Earlier this week, Nadim Damluji wrote a post discussing the painful Orientalism of Craig Thompson’s Habibi. Nadim sums up his argument as follows:

Wanatolia represents the poignant identity crisis at the heart of Habibi: it wants to be a fairytale and commentary on capitalism at the same time. The problem is that in sampling both genres so fluidly, Thompson breaks down the boundaries that keep the Oriental elements in the realm of make-believe. In other words, the way in which Wanatolia is portrayed as simultaneously savage and “modern” reinforces how readers conceive of the whole of the Middle East. Although Thompson is coming from a very different place, he is presenting the same logic here that stifles discourse in the United States on issues like the right to Palestinian statehood. If we are able to understand Arabs in a perpetual version of Arabian Nights, then we are able to deny them a seat at the table of “civilized discourse.”

Thompson self-consciously presents his Orientalism as a fairy-tale. Yet the fairy tale is so riveting, and his interest in the reality of the Middle East so tenuous, that he ends up perpetuating and validating the tropes he claims not to endorse. Here, as so often, what you say effectively determines what you believe rather than the other way around.

Thinking about this, I was reminded of one of Neil Gaiman’s most admired Sandman stories — Ramadan, written in the early 1990s and drawn by the great P. Craig Russell.


The beautiful opening page of Gaiman/Russell’s “Ramadan”.

I haven’t read Thompson’s Habibi, but from Nadim’s description, it seems that Gaiman and Russell are even more explicit in treating Orientalism as a trope or fantasy. The protagonist of “Ramadan” is Haroun al Raschid, the king of Baghdad, the most marvelous city in the world. Baghdad is, in fact, the mystical distillation of all the magical stories of the mysterious East. Gaiman’s prose evokes, with varying success the exotic/poetic flourishes of Western Oriental fantasy. At his best, he captures the opulent wonder of a well-told fairy-tale:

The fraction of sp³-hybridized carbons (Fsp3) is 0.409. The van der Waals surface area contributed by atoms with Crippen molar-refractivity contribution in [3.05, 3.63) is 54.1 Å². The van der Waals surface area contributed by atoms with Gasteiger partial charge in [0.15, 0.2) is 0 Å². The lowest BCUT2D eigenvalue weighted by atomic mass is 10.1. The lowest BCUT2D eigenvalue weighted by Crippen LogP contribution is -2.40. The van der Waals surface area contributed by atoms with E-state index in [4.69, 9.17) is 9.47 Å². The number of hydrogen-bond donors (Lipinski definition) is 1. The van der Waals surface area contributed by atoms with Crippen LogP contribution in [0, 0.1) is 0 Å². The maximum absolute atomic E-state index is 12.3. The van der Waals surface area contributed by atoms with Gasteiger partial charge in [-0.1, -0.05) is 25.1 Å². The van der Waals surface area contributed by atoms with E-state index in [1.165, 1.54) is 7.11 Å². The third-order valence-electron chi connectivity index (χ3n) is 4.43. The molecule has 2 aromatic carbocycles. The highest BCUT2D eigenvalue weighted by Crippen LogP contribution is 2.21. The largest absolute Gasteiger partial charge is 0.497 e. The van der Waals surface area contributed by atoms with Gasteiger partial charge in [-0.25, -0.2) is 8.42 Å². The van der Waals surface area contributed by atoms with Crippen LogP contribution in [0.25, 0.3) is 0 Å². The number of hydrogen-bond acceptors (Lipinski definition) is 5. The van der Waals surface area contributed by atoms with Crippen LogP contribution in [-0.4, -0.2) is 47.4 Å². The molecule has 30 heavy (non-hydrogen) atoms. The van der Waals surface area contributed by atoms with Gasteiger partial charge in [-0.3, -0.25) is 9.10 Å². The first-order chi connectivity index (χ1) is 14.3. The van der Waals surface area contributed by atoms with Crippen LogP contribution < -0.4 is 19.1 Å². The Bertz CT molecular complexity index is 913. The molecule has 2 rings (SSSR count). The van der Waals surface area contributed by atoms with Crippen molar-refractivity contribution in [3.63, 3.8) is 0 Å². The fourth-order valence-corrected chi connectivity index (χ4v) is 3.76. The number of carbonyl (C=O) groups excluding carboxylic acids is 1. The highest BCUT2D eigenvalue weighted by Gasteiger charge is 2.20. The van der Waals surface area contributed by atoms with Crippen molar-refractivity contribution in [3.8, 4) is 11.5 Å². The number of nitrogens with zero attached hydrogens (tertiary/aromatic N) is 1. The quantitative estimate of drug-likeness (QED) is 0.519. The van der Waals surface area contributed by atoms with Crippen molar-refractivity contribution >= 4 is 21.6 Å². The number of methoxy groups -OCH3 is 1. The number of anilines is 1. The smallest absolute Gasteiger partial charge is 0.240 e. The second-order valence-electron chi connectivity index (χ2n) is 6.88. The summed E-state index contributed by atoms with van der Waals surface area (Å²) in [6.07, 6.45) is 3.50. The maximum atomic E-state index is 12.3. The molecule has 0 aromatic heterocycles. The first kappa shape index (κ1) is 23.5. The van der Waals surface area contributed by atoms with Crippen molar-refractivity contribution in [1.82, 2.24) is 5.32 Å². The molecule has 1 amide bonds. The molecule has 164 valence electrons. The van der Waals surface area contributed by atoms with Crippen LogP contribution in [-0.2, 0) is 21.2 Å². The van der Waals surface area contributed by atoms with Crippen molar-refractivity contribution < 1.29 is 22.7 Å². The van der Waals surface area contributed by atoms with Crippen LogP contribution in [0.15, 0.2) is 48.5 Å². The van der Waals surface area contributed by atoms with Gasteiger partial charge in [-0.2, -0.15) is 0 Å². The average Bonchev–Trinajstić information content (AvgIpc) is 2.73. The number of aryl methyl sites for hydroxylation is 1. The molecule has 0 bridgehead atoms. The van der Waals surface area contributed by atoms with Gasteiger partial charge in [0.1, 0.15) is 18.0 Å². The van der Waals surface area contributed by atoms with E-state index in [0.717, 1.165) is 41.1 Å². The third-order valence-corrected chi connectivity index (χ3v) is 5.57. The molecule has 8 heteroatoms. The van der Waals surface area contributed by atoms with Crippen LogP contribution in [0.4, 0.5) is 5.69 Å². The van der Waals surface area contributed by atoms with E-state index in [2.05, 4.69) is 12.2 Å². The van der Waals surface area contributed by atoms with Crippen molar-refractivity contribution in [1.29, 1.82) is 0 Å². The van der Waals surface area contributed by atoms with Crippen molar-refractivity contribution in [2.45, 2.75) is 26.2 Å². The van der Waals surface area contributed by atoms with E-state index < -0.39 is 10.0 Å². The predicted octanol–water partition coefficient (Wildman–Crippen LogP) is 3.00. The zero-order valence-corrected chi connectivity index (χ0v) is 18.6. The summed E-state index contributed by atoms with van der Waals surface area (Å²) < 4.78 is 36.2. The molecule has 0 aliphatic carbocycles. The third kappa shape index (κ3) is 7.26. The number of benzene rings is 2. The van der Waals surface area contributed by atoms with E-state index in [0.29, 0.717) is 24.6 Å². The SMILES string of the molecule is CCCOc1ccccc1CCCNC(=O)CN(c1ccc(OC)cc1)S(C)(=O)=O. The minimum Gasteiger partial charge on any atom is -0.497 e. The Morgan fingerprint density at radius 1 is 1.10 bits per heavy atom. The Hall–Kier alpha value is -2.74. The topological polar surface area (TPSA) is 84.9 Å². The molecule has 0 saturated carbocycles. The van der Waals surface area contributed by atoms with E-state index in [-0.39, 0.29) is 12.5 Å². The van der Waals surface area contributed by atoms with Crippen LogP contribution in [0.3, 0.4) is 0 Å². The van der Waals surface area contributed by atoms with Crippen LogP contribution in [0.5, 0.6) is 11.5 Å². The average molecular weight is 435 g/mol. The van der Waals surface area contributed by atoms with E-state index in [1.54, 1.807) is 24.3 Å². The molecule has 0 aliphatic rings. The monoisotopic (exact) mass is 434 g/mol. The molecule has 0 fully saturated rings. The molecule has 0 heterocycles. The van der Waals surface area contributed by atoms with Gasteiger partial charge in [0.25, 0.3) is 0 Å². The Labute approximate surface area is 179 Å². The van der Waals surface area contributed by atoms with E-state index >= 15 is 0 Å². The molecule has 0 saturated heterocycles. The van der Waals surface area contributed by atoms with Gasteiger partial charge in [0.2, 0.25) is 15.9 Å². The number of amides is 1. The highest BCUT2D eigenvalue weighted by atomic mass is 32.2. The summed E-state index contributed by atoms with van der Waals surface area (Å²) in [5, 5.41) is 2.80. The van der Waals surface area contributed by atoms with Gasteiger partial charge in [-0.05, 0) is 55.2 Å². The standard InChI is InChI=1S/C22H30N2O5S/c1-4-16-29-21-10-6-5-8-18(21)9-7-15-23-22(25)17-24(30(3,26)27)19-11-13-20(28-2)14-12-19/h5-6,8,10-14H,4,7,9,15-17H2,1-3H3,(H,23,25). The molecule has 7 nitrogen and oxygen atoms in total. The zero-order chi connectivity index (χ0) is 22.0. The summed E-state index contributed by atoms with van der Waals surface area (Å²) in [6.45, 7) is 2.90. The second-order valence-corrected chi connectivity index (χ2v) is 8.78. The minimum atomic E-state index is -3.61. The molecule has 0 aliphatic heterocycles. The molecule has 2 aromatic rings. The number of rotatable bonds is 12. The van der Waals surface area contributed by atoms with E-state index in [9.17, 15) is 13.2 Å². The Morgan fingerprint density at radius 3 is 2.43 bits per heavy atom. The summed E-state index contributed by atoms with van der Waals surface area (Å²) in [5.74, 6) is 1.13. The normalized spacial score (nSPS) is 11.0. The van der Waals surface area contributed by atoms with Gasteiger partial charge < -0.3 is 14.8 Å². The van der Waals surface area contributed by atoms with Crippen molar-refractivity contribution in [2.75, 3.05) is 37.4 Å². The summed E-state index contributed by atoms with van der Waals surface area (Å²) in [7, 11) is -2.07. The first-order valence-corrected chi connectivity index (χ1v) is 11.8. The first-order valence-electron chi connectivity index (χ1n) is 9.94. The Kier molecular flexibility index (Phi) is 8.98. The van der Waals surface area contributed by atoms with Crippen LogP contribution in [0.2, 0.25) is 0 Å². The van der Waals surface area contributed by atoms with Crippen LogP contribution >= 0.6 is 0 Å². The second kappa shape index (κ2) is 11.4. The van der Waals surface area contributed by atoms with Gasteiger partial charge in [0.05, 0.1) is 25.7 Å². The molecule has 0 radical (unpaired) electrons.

And there was also in that room the other egg of the phoenix. (For the phoenix when its time comes to die lays two eggs, one black, one white.
From the white egg hatches the phoenix-bird itself, when its time comes.
But what hatches from the black egg no one knows.)

At his worst, he sounds like a sweatily clueless slam poet: there’s just no excuse for dialogue like “I can smooth away the darkness in your soul between my thighs”.

But if Gaiman’s hold on his material wavers at times, Russell makes up for any lapses. Beneath his able pen, the Arabian Nights is transformed into sweeping art nouveauish landscapes, a ravishingly familiar foreign decadence.